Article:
Everyone is missing the real issue! Why would any surgeon require more than 4 hours to do a surgery of this nature. Why was it done under general anesthesia. Absolutely inexcusable. It will settle for many millions, as my suggestion to save time and anguish for the defendant.

  5. David Eon 30 Aug 2013 at 9:49 pm

    Nuveen you sound like a lawyer, because you sure don’t know Jacksh*t about these surgeries. My guess, she was obese, smoked, had surgery…..Virchow’s triad, they probably didn’t go over that in your Law school.

  6. Joe Hortonon 30 Aug 2013 at 10:39 pm

    http://xkcd.com/1252/

    Defense rests.

    JH

  7. Scott Kasdenon 30 Aug 2013 at 11:16 pm

    Erik Nuveen, did you happen to see all of what she had done? how long do you take to do surgery- 5 minutes? And really, you have a problem doing abdominoplasty under general anesthesia? Really? Excuse me for being militant, but I find your comments inexcusable.

    You don’t know the first thing about the case, and you make these inflammatory statements. Your comments to my mind don’t reflect what would be reasonable and prudent, but rather arrogant.

    Why don’t you look at this:

    http://www.thetileapp.com/?utm_source=fnws&utm_medium=ar&utm_content=ad1&utm_campaign=300×250

    The ASAPS policy says consider, or strongly consider. There are no absolutes here, so I think the knee jerk rhetoric needs to be toned down. I guess, that includes me. Sorry.

    There are no

  8. David Mobley, MDon 31 Aug 2013 at 12:52 am

    This represents false logic and is a ploy commonly employed by plaintiffs attorneys and expert witnesses. Take an extremely rare and tragic outcome, then tell an uninitiated jury that something “definitely” should have been done to reduce the chance of that outcome. The jury is biased by seeing the event retrospectively instead from the standpoint of the physician who must make decisions without the benefit of knowing the outcome.

    By the same logic each time someone gets killed in a motor vehicle accident we should sue the car manufacturer for making and selling them the car.

    I suspect there are also many examples of lawsuits brought by by women who became pregnant after they were asked to temporarily discontinue oral contraceptives.

  9. Eric M. Joseph, M.D.on 31 Aug 2013 at 9:00 am

    To my knowledge, BCPs are not a relative contraindication for general anesthetic.

    Around 2 years ago at the Vegas plastic surgery conference, a prominent FPS described a DVT and PE occurring “on the table” after a patient had driven several hours to his operatory for elective rhinoplasty surgery. There was difficulty oxygenating the patient along with hypotension. An astue diagnosis was made, and the patient was transferred to the hospital for thrombolytics, and ultimately survived.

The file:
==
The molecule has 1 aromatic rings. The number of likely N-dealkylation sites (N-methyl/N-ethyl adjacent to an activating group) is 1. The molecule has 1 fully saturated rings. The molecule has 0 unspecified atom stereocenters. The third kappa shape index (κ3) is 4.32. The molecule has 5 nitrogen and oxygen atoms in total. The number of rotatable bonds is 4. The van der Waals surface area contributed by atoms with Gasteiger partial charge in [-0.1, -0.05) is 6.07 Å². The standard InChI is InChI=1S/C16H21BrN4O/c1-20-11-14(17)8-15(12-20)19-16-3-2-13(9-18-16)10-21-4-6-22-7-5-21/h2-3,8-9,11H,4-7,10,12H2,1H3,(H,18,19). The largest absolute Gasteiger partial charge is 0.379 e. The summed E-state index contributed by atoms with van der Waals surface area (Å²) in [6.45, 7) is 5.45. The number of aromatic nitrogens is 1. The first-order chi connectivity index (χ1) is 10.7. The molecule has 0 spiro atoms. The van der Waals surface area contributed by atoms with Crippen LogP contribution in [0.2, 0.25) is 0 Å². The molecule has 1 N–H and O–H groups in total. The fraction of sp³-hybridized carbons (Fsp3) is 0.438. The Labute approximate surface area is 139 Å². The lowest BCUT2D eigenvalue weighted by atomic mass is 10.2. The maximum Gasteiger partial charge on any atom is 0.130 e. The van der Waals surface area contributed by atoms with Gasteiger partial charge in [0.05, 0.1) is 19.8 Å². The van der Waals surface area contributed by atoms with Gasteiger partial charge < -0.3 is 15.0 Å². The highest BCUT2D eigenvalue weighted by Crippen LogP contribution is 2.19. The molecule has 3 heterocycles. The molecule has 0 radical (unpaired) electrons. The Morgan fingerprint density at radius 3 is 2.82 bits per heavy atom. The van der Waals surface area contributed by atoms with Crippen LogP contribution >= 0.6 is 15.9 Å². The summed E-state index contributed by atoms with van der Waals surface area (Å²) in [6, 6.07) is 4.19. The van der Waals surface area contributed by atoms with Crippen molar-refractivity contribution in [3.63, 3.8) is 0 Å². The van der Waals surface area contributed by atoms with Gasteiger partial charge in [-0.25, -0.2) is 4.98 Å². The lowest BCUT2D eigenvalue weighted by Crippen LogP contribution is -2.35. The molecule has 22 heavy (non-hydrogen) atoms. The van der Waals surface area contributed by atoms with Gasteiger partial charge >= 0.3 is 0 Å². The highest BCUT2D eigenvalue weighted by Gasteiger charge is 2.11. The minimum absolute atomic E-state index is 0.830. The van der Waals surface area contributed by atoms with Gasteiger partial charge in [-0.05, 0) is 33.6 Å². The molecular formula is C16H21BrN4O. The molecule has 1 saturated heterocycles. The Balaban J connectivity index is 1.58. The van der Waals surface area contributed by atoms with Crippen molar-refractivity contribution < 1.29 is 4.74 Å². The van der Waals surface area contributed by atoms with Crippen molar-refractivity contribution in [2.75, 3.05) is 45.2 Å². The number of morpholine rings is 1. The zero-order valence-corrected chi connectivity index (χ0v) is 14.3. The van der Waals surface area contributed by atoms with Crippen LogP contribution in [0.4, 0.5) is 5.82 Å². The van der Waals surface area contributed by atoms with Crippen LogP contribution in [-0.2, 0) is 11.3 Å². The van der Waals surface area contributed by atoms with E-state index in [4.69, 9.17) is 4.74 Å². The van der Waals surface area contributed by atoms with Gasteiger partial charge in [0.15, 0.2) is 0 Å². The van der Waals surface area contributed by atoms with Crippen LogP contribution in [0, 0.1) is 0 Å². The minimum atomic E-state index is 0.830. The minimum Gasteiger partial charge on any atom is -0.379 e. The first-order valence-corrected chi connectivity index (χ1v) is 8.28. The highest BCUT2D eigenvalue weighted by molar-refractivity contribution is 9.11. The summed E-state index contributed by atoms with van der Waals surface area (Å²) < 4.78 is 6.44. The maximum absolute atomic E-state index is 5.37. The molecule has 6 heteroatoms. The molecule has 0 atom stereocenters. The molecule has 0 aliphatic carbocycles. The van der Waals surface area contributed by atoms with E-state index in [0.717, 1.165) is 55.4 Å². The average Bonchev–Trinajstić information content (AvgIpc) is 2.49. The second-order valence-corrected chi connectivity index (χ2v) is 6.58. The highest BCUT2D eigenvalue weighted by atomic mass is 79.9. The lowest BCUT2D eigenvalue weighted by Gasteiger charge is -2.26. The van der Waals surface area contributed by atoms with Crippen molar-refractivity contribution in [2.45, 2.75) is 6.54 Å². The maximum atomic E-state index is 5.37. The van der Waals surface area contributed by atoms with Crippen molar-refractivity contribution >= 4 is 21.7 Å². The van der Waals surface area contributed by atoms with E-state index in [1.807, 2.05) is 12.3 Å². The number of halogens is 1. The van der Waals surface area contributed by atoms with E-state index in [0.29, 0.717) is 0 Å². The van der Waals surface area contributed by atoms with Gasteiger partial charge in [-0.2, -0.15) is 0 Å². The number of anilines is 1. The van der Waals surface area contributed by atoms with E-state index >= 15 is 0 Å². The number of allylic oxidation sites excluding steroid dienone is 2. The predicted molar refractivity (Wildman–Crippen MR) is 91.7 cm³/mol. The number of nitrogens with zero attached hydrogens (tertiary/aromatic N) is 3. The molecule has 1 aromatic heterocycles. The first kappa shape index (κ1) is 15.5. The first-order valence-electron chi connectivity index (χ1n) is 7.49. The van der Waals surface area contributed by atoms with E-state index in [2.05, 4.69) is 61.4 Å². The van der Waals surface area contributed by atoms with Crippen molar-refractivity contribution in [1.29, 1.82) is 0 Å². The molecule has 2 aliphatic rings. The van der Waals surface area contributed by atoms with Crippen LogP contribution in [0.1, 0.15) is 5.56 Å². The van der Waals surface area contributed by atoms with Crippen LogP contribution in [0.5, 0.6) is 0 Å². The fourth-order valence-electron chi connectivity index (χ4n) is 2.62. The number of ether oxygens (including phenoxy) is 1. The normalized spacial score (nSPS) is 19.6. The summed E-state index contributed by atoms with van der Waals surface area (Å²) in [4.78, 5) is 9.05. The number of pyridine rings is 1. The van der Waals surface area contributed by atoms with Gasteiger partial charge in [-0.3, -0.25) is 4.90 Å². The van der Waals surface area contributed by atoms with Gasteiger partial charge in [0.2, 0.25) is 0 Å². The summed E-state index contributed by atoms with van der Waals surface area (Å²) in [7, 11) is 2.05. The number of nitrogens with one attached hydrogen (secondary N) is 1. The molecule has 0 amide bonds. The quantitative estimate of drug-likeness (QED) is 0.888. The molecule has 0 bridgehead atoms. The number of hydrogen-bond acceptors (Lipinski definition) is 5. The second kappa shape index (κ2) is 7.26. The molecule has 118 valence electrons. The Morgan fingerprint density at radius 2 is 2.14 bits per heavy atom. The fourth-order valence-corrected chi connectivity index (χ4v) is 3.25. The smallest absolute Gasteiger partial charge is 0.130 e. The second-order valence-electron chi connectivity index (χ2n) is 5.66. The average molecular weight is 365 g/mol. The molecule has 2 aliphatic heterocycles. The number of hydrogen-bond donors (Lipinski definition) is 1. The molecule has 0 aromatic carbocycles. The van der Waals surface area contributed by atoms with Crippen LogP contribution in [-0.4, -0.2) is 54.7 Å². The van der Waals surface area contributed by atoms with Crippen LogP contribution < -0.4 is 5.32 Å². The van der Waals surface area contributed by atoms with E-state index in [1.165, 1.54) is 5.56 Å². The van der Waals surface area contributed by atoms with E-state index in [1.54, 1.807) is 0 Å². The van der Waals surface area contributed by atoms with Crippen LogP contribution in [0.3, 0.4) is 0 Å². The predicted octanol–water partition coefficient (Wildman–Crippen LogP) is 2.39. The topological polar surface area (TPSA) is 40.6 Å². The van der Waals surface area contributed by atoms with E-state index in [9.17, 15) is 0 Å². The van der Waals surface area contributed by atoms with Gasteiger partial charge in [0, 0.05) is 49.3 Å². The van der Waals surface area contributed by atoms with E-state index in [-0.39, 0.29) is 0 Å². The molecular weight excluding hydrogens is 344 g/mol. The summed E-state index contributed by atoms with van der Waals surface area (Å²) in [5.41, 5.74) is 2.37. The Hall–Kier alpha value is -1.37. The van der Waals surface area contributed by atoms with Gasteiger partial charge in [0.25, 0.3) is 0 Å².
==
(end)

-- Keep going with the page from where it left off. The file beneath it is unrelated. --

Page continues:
This surgeon concluded that it was unclear whether the long drive or the BCPs or both contributed to this life-threatening event in his 39 year old female patient.

    After hearing that anecdotal story several years ago, I routinely recommend discontinuing synthetic hormones in my patients 7-14 days before undergoing general anesthetic for elective cosmetic surgeries. If the benefits of HRT outweigh the low likelihood of a DVT and PE, I will operate with the HRT.

    It would be interesting to learn the timing of events in this case presentation, as DVT is associated with GA with or without HRT.

    Eric

  10. Michael M. Rosenblatt, DPMon 31 Aug 2013 at 10:33 am

    I have to say that I’m disappointed about the finger pointing occurring here. Not that I’m surprised. This is part of the same “triad” of blame that occurs when as individuals, we are all under attack by stronger powers that supersede our own separate abilities to fix. In this case the legal industry. If it were about another subject, it might be the insurance industry. But the cause is the same. We gave away our political power.

    It is natural to look for your own mistakes. As physicians that is your duty. Looking at this issue, we have our patients stop taking NSAIDS prior to surgery to avoid the risk of intra/post-operative bleeding. Now we must also consider clotting from the other side, stopping hormone replacement therapy or BC pills prior to surgery. HRT is becoming rare now, for other reasons. But some women still take them.

    This is an impossible balance. No perfection will occur. Some people will die after both elective and non-elective procedures. As I am now 70 years old, I realize that this may be me. Or, I may suffer from dementia after being exposed to general anesthesia from a cancer surgery. We hate it to be young people, but young people die too.

    You have a requirement to keep up with the latest literature in your specialty, and this includes the discussion of clotting potential during your cases. When the “incident clock” strikes in your disfavor (and certainly for that patient), I hope you remember that you kept up with the latest issues regarding what you do.

    This includes pointing fingers at yourself. But the system is designed to exacerbate your personal blame, even if there IS none. You did not design that system. It was put into place long before you started your training. And generally speaking, you have allowed your own political leaders to give away your power.

    Michael M. Rosenblatt, DPM

  11. Robert S.on 31 Aug 2013 at 3:17 pm

    I have to say I agree with the plaintiffs here. What’s the point of continuing the OCPs, when the doses of zofran and/or aprepitant for PONV prophylaxis will destroy their efficacy anyways? Do plastic surgeons really expect patients to engage in sex right after an abdominoplasty? (Seems like that’d be mechanically difficult what with all the seroma-preventing pads and girdle!)